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Low thermal mass material

RUTHOM

New Member
Hi,

I want to reduce a consummation of 1500W for furnace based on hot air recycling to minimum consummation. Actually, it can do temperature ramp up to 300ºC and to cool until to 40ºC in 4min. I want to maintain the same situation, but to reduce the wattage to a consummation of a battery. Some body could help?

Hi,

Please, just all of I want is to know if it is possible to gate god results working with a heating element of 300-600w, doing ramps from 25 up to 200-250ºC with less than 100VDC.
On the picture, You will see a heating element of 1700w, 220V/230V, VAC 15-20A

Eii! I really need a help, I will be very grateful to receive inputs about this subject!
 

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unclejed613

Well-Known Member
Most Helpful Member
it's difficult to understand what you are trying to accomplish. you might want to buy a spool of nichrome wire and make your own heating elements (or find an old toaster and use it's heating elements). nichrome wire begins at a low resistance cold, and the resistance increases as the wire heats up. without knowing exactly you are trying to heat (air, water, other materials), then i really can't give you very specific answers. the specific heats of different materials vary all over the place...
 

RUTHOM

New Member
Hi
Many thanks for your response!

The idea is to make a air oven which can work with a low voltage(12V, 24V, ….).
 

Nigel Goodwin

Super Moderator
Most Helpful Member
Hi
Many thanks for your response!

The idea is to make a air oven which can work with a low voltage(12V, 24V, ….).
Presumably you are aware that you NEED high wattage?, using low voltages doesn't mean you can use less power, it just makes you need massive current to compensate. There are good reasons why you don't get battery powered heaters.
 

RUTHOM

New Member
Yes you're right! But working with portable and miniaturized instruments is also a good reason! I was really searching through internet and I didn't find air heaters with moderate wattage and reach 300ºC. It is a way to investigate?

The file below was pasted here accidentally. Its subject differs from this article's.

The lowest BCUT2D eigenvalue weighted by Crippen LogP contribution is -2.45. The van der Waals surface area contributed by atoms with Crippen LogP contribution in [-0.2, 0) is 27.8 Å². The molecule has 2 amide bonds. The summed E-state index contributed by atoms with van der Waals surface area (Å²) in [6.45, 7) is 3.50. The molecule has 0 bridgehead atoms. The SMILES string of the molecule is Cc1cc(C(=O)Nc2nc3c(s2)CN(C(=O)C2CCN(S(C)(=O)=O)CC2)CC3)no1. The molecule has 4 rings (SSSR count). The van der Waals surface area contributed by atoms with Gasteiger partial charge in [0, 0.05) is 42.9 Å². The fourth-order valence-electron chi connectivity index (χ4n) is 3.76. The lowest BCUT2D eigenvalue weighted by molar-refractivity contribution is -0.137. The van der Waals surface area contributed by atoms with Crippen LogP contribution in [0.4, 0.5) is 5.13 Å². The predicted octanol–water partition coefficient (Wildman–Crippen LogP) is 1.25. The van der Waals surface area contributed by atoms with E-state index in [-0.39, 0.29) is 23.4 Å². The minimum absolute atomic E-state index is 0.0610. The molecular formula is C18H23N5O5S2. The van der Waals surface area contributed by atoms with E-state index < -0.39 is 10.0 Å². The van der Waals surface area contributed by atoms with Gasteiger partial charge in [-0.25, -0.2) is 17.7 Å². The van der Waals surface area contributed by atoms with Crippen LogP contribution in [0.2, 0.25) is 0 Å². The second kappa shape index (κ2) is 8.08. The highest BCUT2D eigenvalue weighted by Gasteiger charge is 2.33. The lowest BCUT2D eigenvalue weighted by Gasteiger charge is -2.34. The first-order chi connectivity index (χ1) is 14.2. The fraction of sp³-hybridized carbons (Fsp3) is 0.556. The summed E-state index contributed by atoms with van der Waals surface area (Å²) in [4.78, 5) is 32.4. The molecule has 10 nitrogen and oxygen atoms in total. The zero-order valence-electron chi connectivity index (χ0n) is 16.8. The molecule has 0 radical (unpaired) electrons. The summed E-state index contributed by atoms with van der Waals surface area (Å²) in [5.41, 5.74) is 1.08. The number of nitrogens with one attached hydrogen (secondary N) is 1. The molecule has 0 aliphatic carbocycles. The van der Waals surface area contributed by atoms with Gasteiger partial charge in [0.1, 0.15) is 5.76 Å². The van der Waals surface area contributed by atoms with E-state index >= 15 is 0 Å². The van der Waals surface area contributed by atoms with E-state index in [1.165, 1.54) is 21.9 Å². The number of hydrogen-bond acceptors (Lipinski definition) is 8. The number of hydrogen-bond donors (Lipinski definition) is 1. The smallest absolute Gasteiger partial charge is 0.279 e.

rjenkinsgb

Well-Known Member
Most Helpful Member
Fine resistance wire is readily available, it's commonly sold for "vapes" - artificial cigarettes etc.
You can get various alloys from 0.1mm upwards.

Temperature is not a problem - you can make a small element that will glow red hot while running on a single AA cell - but power, how much mass of something it can heat, is a very different thing.

More power input means you can heat move mass and/or heat the mass faster

The key question is: What, exactly, are you wanting to heat up - the material - the mass - the volume etc.
 

RUTHOM

New Member
In a 100mm*200mm*18mm metallic cube SS with a recycling air ventilator inside. To get 250ºC stable.
 

Les Jones

Well-Known Member
Most Helpful Member
From your post #7 it sounds like your device is a closed system. If you have perfect thermal insulation (Which is not possible in practice.) you need the energy to raise the thermal mass from it's original temperature to it's desired temperature. The required POWER depends on how quickly you need this to happen. (As energy is power times time.) Once you have reached the desired temperature no more energy is required to maintain the temperature WITH PERFECT INSULATION. So in the real world you can't have perfect insulation so energy is being lost through the insulation. So you need to input power to compensate for this loss. So reducing this power requires increasing the thermal resistance and / or the amount of insulation material. If you did not cover heat when you did science at school an analogy would be charging a capacitor. With a capacitor with no leakage resistance once it is charged up to a voltage it remains at this voltage. Think as the thermal insulation like the leakage resistance of a capacitor. This is not a perfect analogy at the energy stored in a capacitor is 1/2 x C x V^2 but the heat energy is thermal mass x temperature rise. (Thermal mass is mass x the specific heat of the material.) I hope the helps you to understand your problem better.